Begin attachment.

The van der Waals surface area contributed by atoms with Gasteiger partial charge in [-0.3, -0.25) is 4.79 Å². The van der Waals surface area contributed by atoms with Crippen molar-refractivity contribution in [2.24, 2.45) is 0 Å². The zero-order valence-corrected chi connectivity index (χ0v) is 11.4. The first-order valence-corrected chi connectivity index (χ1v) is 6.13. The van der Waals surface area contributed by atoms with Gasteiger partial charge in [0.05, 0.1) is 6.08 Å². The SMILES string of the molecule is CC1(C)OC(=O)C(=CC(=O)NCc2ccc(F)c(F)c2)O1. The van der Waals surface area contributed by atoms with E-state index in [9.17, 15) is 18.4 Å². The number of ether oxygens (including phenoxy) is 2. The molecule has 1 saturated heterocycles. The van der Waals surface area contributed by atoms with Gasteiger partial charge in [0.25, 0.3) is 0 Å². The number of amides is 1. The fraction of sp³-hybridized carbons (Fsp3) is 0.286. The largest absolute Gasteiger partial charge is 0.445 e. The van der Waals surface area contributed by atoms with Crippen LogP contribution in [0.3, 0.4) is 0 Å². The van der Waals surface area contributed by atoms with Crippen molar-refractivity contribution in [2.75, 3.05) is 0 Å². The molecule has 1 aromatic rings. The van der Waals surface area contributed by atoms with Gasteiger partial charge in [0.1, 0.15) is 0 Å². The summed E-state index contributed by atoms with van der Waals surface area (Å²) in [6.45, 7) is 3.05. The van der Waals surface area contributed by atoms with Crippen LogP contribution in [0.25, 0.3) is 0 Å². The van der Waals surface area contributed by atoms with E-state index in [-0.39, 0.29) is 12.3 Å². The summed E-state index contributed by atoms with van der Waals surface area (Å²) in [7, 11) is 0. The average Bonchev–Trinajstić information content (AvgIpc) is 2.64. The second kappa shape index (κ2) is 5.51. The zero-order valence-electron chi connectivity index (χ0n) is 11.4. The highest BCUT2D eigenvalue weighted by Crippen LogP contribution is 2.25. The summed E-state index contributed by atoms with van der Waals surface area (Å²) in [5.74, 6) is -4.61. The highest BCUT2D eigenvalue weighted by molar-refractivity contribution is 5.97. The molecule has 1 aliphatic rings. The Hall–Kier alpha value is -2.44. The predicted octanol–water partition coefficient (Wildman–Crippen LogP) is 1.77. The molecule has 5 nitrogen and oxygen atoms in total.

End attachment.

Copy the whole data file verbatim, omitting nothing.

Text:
The van der Waals surface area contributed by atoms with Gasteiger partial charge in [-0.3, -0.25) is 4.79 Å². The van der Waals surface area contributed by atoms with Crippen molar-refractivity contribution in [2.24, 2.45) is 0 Å². The zero-order valence-corrected chi connectivity index (χ0v) is 11.4. The first-order valence-corrected chi connectivity index (χ1v) is 6.13. The van der Waals surface area contributed by atoms with Gasteiger partial charge in [0.05, 0.1) is 6.08 Å². The SMILES string of the molecule is CC1(C)OC(=O)C(=CC(=O)NCc2ccc(F)c(F)c2)O1. The van der Waals surface area contributed by atoms with E-state index in [9.17, 15) is 18.4 Å². The number of ether oxygens (including phenoxy) is 2. The molecule has 1 saturated heterocycles. The van der Waals surface area contributed by atoms with Gasteiger partial charge in [0.25, 0.3) is 0 Å². The number of amides is 1. The fraction of sp³-hybridized carbons (Fsp3) is 0.286. The largest absolute Gasteiger partial charge is 0.445 e. The van der Waals surface area contributed by atoms with Crippen LogP contribution in [0.3, 0.4) is 0 Å². The van der Waals surface area contributed by atoms with Crippen molar-refractivity contribution in [2.75, 3.05) is 0 Å². The molecule has 1 aromatic rings. The van der Waals surface area contributed by atoms with Gasteiger partial charge in [0.1, 0.15) is 0 Å². The summed E-state index contributed by atoms with van der Waals surface area (Å²) in [6.45, 7) is 3.05. The van der Waals surface area contributed by atoms with Crippen LogP contribution in [0.25, 0.3) is 0 Å². The van der Waals surface area contributed by atoms with E-state index in [-0.39, 0.29) is 12.3 Å². The summed E-state index contributed by atoms with van der Waals surface area (Å²) in [7, 11) is 0. The average Bonchev–Trinajstić information content (AvgIpc) is 2.64. The second kappa shape index (κ2) is 5.51. The zero-order valence-electron chi connectivity index (χ0n) is 11.4. The highest BCUT2D eigenvalue weighted by Crippen LogP contribution is 2.25. The summed E-state index contributed by atoms with van der Waals surface area (Å²) in [5.74, 6) is -4.61. The highest BCUT2D eigenvalue weighted by molar-refractivity contribution is 5.97. The molecule has 1 aliphatic rings. The Hall–Kier alpha value is -2.44. The predicted octanol–water partition coefficient (Wildman–Crippen LogP) is 1.77. The molecule has 5 nitrogen and oxygen atoms in total.